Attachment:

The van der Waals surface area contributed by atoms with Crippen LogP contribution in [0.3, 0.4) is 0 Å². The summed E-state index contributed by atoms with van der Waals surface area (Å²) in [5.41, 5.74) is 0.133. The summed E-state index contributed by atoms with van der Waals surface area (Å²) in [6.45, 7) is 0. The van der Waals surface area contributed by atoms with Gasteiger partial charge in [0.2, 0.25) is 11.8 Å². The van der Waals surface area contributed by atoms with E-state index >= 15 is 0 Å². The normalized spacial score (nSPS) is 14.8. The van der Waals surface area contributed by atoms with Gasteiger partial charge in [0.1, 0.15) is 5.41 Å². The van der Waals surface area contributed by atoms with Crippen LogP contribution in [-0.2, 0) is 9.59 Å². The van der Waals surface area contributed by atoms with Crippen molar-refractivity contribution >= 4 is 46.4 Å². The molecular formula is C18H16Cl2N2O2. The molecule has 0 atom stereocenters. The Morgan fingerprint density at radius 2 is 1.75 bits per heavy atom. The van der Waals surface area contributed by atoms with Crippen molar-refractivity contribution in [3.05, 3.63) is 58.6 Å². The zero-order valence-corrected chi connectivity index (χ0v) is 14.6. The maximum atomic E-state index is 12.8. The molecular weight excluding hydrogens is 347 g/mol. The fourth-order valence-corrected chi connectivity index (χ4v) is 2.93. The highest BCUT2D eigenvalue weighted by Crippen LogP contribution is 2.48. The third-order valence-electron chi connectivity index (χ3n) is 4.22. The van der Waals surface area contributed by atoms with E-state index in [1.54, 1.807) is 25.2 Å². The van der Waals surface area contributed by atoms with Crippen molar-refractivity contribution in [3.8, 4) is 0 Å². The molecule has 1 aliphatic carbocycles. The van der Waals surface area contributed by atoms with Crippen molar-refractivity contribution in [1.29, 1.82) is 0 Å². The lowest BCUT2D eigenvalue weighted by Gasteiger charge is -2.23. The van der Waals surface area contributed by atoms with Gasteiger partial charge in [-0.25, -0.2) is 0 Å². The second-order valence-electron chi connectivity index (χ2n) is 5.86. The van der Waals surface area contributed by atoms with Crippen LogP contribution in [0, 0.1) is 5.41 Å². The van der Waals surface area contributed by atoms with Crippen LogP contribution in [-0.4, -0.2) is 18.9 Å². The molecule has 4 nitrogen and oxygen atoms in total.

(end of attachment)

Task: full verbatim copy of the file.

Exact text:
The van der Waals surface area contributed by atoms with Crippen LogP contribution in [0.3, 0.4) is 0 Å². The summed E-state index contributed by atoms with van der Waals surface area (Å²) in [5.41, 5.74) is 0.133. The summed E-state index contributed by atoms with van der Waals surface area (Å²) in [6.45, 7) is 0. The van der Waals surface area contributed by atoms with Gasteiger partial charge in [0.2, 0.25) is 11.8 Å². The van der Waals surface area contributed by atoms with E-state index >= 15 is 0 Å². The normalized spacial score (nSPS) is 14.8. The van der Waals surface area contributed by atoms with Gasteiger partial charge in [0.1, 0.15) is 5.41 Å². The van der Waals surface area contributed by atoms with Crippen LogP contribution in [-0.2, 0) is 9.59 Å². The van der Waals surface area contributed by atoms with Crippen molar-refractivity contribution >= 4 is 46.4 Å². The molecular formula is C18H16Cl2N2O2. The molecule has 0 atom stereocenters. The Morgan fingerprint density at radius 2 is 1.75 bits per heavy atom. The van der Waals surface area contributed by atoms with Crippen molar-refractivity contribution in [3.05, 3.63) is 58.6 Å². The zero-order valence-corrected chi connectivity index (χ0v) is 14.6. The maximum atomic E-state index is 12.8. The molecular weight excluding hydrogens is 347 g/mol. The fourth-order valence-corrected chi connectivity index (χ4v) is 2.93. The highest BCUT2D eigenvalue weighted by Crippen LogP contribution is 2.48. The third-order valence-electron chi connectivity index (χ3n) is 4.22. The van der Waals surface area contributed by atoms with E-state index in [1.54, 1.807) is 25.2 Å². The van der Waals surface area contributed by atoms with Crippen molar-refractivity contribution in [3.8, 4) is 0 Å². The molecule has 1 aliphatic carbocycles. The van der Waals surface area contributed by atoms with Crippen molar-refractivity contribution in [1.29, 1.82) is 0 Å². The lowest BCUT2D eigenvalue weighted by Gasteiger charge is -2.23. The van der Waals surface area contributed by atoms with Gasteiger partial charge in [-0.25, -0.2) is 0 Å². The second-order valence-electron chi connectivity index (χ2n) is 5.86. The van der Waals surface area contributed by atoms with Crippen LogP contribution in [0, 0.1) is 5.41 Å². The van der Waals surface area contributed by atoms with Crippen LogP contribution in [-0.4, -0.2) is 18.9 Å². The molecule has 4 nitrogen and oxygen atoms in total.